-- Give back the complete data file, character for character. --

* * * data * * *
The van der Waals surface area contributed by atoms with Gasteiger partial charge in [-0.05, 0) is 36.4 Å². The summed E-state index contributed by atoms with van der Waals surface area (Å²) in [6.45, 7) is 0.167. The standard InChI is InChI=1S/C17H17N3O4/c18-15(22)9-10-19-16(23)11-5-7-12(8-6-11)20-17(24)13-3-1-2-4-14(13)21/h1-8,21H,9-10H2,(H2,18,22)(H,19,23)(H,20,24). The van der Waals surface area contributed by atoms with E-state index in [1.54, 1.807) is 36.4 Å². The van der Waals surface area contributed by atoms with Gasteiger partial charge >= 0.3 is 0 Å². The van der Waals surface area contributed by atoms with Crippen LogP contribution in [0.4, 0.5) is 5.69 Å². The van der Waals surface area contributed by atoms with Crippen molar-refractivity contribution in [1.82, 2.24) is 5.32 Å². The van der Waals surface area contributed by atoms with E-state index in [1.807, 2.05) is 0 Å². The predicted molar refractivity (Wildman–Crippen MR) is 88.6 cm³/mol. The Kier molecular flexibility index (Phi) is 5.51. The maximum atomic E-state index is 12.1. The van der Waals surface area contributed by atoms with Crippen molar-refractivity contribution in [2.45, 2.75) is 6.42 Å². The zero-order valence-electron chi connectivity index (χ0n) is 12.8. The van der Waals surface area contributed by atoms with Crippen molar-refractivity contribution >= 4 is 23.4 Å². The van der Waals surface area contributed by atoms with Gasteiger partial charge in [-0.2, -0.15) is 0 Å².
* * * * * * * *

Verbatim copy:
The van der Waals surface area contributed by atoms with Gasteiger partial charge in [-0.05, 0) is 36.4 Å². The summed E-state index contributed by atoms with van der Waals surface area (Å²) in [6.45, 7) is 0.167. The standard InChI is InChI=1S/C17H17N3O4/c18-15(22)9-10-19-16(23)11-5-7-12(8-6-11)20-17(24)13-3-1-2-4-14(13)21/h1-8,21H,9-10H2,(H2,18,22)(H,19,23)(H,20,24). The van der Waals surface area contributed by atoms with E-state index in [1.54, 1.807) is 36.4 Å². The van der Waals surface area contributed by atoms with Gasteiger partial charge >= 0.3 is 0 Å². The van der Waals surface area contributed by atoms with Crippen LogP contribution in [0.4, 0.5) is 5.69 Å². The van der Waals surface area contributed by atoms with Crippen molar-refractivity contribution in [1.82, 2.24) is 5.32 Å². The van der Waals surface area contributed by atoms with E-state index in [1.807, 2.05) is 0 Å². The predicted molar refractivity (Wildman–Crippen MR) is 88.6 cm³/mol. The Kier molecular flexibility index (Phi) is 5.51. The maximum atomic E-state index is 12.1. The van der Waals surface area contributed by atoms with Crippen molar-refractivity contribution in [2.45, 2.75) is 6.42 Å². The zero-order valence-electron chi connectivity index (χ0n) is 12.8. The van der Waals surface area contributed by atoms with Crippen molar-refractivity contribution >= 4 is 23.4 Å². The van der Waals surface area contributed by atoms with Gasteiger partial charge in [-0.2, -0.15) is 0 Å².